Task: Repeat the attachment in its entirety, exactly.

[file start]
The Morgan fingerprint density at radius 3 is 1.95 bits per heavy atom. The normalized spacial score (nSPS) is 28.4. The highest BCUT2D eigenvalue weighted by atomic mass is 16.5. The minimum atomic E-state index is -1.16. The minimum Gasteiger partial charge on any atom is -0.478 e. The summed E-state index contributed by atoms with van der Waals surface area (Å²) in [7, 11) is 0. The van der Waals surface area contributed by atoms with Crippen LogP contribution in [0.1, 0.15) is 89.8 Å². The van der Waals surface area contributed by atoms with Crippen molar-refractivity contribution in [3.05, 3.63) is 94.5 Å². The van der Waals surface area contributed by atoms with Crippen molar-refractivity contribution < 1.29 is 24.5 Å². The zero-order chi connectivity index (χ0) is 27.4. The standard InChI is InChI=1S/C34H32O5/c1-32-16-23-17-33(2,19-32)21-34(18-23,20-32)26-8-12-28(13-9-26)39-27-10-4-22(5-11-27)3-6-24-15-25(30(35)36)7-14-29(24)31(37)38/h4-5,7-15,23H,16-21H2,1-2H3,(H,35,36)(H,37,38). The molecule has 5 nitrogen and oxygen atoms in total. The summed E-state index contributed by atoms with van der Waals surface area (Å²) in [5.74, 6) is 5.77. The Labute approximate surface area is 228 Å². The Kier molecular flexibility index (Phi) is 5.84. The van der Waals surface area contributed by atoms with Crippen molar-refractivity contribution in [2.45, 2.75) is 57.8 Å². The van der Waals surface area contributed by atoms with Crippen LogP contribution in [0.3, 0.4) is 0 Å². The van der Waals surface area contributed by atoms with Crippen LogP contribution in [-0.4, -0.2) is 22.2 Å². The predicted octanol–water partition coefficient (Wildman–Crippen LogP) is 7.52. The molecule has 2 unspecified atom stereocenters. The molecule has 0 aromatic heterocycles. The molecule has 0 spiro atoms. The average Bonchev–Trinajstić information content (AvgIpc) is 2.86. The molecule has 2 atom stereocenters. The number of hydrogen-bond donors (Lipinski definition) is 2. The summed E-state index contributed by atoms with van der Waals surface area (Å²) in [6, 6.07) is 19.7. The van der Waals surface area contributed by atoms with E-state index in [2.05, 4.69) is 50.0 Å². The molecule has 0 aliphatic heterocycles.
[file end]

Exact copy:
The Morgan fingerprint density at radius 3 is 1.95 bits per heavy atom. The normalized spacial score (nSPS) is 28.4. The highest BCUT2D eigenvalue weighted by atomic mass is 16.5. The minimum atomic E-state index is -1.16. The minimum Gasteiger partial charge on any atom is -0.478 e. The summed E-state index contributed by atoms with van der Waals surface area (Å²) in [7, 11) is 0. The van der Waals surface area contributed by atoms with Crippen LogP contribution in [0.1, 0.15) is 89.8 Å². The van der Waals surface area contributed by atoms with Crippen molar-refractivity contribution in [3.05, 3.63) is 94.5 Å². The van der Waals surface area contributed by atoms with Crippen molar-refractivity contribution < 1.29 is 24.5 Å². The zero-order chi connectivity index (χ0) is 27.4. The standard InChI is InChI=1S/C34H32O5/c1-32-16-23-17-33(2,19-32)21-34(18-23,20-32)26-8-12-28(13-9-26)39-27-10-4-22(5-11-27)3-6-24-15-25(30(35)36)7-14-29(24)31(37)38/h4-5,7-15,23H,16-21H2,1-2H3,(H,35,36)(H,37,38). The molecule has 5 nitrogen and oxygen atoms in total. The summed E-state index contributed by atoms with van der Waals surface area (Å²) in [5.74, 6) is 5.77. The Labute approximate surface area is 228 Å². The Kier molecular flexibility index (Phi) is 5.84. The van der Waals surface area contributed by atoms with Crippen molar-refractivity contribution in [2.45, 2.75) is 57.8 Å². The van der Waals surface area contributed by atoms with Crippen LogP contribution in [0.3, 0.4) is 0 Å². The van der Waals surface area contributed by atoms with Crippen LogP contribution in [-0.4, -0.2) is 22.2 Å². The predicted octanol–water partition coefficient (Wildman–Crippen LogP) is 7.52. The molecule has 2 unspecified atom stereocenters. The molecule has 0 aromatic heterocycles. The molecule has 0 spiro atoms. The average Bonchev–Trinajstić information content (AvgIpc) is 2.86. The molecule has 2 atom stereocenters. The number of hydrogen-bond donors (Lipinski definition) is 2. The summed E-state index contributed by atoms with van der Waals surface area (Å²) in [6, 6.07) is 19.7. The van der Waals surface area contributed by atoms with E-state index in [2.05, 4.69) is 50.0 Å². The molecule has 0 aliphatic heterocycles.